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September 13, 2013

Is spin Australia's future?

Michael Jeh
Will Australia's future stars be masters of spin?  © Getty Images
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Wednesday's not-so-surprising decision that the WACA ground in Perth will not host a Test against India in the 2014-15 season comes at a time when some uninformed commentators have been bemoaning pitches that have apparently been tailor-made to suit home teams playing against Australia. Losing 4-0 in India and 3-0 in England (which didn't really do justice to Australia's combativeness) were accompanied by howls of protest from some Aussie fans, led by lazy tabloid writers who wrote darkly of sinister plots to prepare pitches that would nullify Australia's traditional strengths.

In that context, those in the conspiracy camp will be cursing Cricket Australia's decision to abandon Perth as a venue against the might of the Indian batting line-up. The 2008 match notwithstanding, India have generally struggled on that fast, bouncy pitch, although I can't see any reference to that pitch being described as sub-standard or "doctored", especially in the most recent Test between the two countries, which finished inside three days. Nor should it be. Australia comprehensively beat India throughout that summer on excellent cricket pitches, relying on their skills being superior to India's in Australian conditions. David Warner showed that the Perth pitch was superb to bat on if you had those skills, in much the same way that Shikhar Dhawan, Murali Vijay and Cheteshwar Pujara showed similar skills on turning pitches on which the Australians struggled on this year, despite winning all four tosses.

The Perth decision needs to be viewed in a purely financial context, hopefully for just one season, because of the tight World Cup schedule in 2015. Cricket Australia had a tough choice to make and it predictably went for the choice with the best dollar returns. In that context, it was a no-brainer and the board should be commended for making a decision that was fiscally responsible instead of one that may have enhanced Australia's chances of winning a Test match. As predictable as the WACA's disappointment was, had Adelaide or Brisbane missed out, those administrators and fans would have been equally vocal in their protests. For Cricket Australia, it was one of those "damned if you do and damned if you don't" decisions. No doubt it anticipated a backlash from the WACA and was prepared for the inevitable yelps from the west.

I heard the news while I was at an Under-11 regional cricket trial in suburban Brisbane, watching my son try to defy his heritage and prove that some obstacles can be overcome despite being born at the shallow end of the gene pool. I was chatting at the time to a few other fathers, some of whom were vastly experienced former international cricketers/coaches, whose observations were aired candidly and eloquently. One of these gentlemen is heavily involved with coaching elite U-19 squads and he surprised me with his unequivocal commitment to picking teams chock-full of spin bowlers. He reckons that despite the pitch in Brisbane generally being more conducive to quicks, a team with three, maybe even four, spin bowlers is more likely to win trophies in the current climate.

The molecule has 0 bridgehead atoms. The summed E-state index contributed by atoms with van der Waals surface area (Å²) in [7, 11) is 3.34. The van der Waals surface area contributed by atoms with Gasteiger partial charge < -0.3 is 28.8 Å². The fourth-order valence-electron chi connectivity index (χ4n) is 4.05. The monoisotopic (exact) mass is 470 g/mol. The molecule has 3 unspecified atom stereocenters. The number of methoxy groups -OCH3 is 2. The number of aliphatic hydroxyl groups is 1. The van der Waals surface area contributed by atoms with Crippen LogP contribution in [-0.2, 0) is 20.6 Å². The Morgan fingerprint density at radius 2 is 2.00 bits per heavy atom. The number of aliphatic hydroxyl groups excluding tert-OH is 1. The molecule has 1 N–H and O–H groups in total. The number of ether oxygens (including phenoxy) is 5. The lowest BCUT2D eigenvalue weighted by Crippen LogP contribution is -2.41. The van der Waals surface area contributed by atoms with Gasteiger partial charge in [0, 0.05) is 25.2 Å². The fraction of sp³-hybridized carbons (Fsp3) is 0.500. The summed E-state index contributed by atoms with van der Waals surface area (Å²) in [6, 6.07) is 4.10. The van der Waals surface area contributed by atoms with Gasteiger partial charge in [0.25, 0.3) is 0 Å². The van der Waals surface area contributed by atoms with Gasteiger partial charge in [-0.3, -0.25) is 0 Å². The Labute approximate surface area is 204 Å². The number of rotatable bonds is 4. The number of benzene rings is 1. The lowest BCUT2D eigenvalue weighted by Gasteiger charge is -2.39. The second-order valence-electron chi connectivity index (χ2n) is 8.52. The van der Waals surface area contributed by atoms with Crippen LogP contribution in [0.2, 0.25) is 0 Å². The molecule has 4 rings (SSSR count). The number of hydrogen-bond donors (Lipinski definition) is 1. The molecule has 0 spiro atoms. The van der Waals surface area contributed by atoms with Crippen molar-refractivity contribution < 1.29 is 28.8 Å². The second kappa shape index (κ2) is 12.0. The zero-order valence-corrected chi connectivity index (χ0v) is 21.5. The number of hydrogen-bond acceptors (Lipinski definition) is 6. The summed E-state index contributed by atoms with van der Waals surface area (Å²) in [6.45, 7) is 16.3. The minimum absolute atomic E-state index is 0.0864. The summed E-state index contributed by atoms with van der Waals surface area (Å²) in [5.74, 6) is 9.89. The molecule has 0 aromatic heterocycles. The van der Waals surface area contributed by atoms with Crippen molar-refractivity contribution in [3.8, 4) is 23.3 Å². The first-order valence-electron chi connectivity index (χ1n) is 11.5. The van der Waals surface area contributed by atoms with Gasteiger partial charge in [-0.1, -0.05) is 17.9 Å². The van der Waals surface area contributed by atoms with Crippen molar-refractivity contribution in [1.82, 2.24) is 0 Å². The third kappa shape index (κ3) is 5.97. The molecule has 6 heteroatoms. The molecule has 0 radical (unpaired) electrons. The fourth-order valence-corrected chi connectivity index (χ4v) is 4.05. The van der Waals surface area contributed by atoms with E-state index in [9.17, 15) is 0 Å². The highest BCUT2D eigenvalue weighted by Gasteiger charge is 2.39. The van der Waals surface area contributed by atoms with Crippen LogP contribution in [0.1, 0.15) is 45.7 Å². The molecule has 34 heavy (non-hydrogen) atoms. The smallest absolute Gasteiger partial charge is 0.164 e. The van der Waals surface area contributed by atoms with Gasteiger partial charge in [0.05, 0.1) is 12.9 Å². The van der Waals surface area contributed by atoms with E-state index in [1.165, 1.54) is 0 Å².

Whilst initially I was sceptical, we then made a point of counting how many spin bowlers were trialling at this young age (having already made it through one representative zone filter), and his theory suddenly became a whole lot more credible. Not only were there more legspinners than any other type of bowler, they were also clearly the bowlers causing the most trouble to young batsmen who were generally unwilling (or unaccustomed) to using their feet. Most of the young batsmen had stances resembling an early-model Graham Gooch, and whilst they were strong, their footwork against spin was one-dimensional. When they did use their feet coming forward, it was often a suicidal dash before the ball had been delivered, though they were saved sometimes by the fact that the young bowlers did not have the skills to alter their lengths when they spotted the buffalo at full charge. The more we watched this phenomenon, the more apparent it became that Australian cricket may well come to be dominated by spinners in the next decade or so.

One young boy of South Asian heritage, with an impossibly high, Dravidesque left elbow, was one of the few lads who not only used his feet coming forward but was also quick to use the depth of the crease, rocking back to cut or pull with steely wrists. He then confounded us all by running in to bowl some tidy left-arm seam! I spoke to his parents, who told me that their son had been born and bred in Australia but still had subcontinental batting instincts. They couldn't explain it, citing his favourite role models as Shane Watson and James Hopes.